Common Core Standards Are Welcome, But with Some Questions
Just days after the nation's governors, state commissioners of education, school administrators and education experts proposed draft common core standards for K12 in English and math, major education groups responded.
The National Education Association, the National School Boards Association and the Alliance for Excellent Education tout the new standards as promoting 21st-century skills of collaborating, problem solving and critical thinking.
"This will be a Good Housekeeping seal of approval," says Bob Wise, president of the Alliance for Excellent Education. "This will say to businesses that want to relocate or parents considering to where they might move, 'This district, this state adheres to the very rigorous standards recognized across the country.'"
On March 10, the state-led effort coordinated by the National Governors Association (NGA) Center for Best Practices and the Council of Chief State School Officers (CCSSO) proposed the two drafts: one for math, which is 71 pages long, and one for English-language arts, which is 62 pages long.
The standards are designed to hold all public school students from Maine to Oregon to the same math and English standards from kindergarten through high school, and they are designed to prepare such students for college and careers in the 21st century. So far, 48 states and the District of Columbia are signed on to take part in the initiative, with Kentucky already planning to adopt them.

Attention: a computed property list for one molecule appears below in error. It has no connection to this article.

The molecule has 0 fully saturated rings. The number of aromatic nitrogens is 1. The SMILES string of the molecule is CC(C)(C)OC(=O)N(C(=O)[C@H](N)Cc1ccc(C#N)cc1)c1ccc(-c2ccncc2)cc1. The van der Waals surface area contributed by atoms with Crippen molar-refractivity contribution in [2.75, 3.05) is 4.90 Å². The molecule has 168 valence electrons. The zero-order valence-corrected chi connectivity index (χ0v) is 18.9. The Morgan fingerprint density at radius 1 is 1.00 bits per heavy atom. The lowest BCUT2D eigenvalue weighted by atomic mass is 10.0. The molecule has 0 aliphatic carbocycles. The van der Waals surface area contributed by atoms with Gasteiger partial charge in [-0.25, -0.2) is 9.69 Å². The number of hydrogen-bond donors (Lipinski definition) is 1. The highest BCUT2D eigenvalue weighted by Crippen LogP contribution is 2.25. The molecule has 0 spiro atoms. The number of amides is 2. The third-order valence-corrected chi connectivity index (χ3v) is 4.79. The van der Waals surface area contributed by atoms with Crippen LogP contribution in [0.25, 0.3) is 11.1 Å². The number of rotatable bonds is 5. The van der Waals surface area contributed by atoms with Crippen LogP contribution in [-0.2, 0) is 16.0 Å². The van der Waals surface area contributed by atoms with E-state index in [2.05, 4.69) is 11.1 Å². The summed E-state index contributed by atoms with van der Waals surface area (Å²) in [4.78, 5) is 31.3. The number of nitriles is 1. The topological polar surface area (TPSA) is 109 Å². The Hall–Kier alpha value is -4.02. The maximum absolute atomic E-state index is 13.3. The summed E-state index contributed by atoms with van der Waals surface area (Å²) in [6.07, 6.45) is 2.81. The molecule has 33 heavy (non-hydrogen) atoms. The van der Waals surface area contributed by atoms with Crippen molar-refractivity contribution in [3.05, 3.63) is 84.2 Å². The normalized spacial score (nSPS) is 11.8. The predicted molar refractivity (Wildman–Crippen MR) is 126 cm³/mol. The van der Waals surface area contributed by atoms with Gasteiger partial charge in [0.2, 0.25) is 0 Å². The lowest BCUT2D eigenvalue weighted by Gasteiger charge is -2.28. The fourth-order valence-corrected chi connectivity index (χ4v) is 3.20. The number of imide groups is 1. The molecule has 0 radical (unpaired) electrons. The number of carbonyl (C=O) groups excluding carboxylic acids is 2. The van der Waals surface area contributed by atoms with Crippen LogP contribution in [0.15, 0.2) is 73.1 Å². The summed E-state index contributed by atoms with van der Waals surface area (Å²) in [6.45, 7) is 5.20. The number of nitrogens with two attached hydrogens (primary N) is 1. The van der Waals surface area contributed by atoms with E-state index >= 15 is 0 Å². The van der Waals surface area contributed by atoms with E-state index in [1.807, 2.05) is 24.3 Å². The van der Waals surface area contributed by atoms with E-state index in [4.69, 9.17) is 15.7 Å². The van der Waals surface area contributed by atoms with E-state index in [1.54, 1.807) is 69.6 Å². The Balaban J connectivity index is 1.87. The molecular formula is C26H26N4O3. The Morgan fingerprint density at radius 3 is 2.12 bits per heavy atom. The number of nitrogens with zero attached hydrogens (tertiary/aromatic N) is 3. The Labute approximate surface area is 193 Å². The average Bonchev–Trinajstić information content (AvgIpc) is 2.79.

The draft documents are on the Common Core Standards Initiative Web site, www.corestandards.org, and are open to public comments until April 2. At that time, the CCSSO will review the comments and consider responding, according to Chris Minnich, CCSSO's director of standards and assessment. Revisions will be made within six weeks, whereupon the CCSSO and NGA Center for Best Practices will devise a final set of standards, Minnich says.
The timeline for states to adopt the standards will vary, with most states taking about six months, according to Minnich. But it will likely take up to three years for states to actually implement the new standards, including aligning the curricula to the standards and providing professional development for teachers.
While Minnich says that there will be no penalties for states or districts that don't go along with the standards, President Obama has recently proposed tying the common core standards adoption to Title I funding, which is subject to Congress approval or disapproval. Anne Bryant, NSBA executive director, says while NSBA and its delegates have supported the concepts of common core standards and implementing high standards, they have understood that such standards would be voluntary and "not mandated as a condition for receiving federal education program funds."
"When the administration tries to grab something and put a federal condition on it, it could upend what [the standards are] trying to do," Bryant says. "Every state in this country needs Title I funding, especially now, and it's close to being a disaster."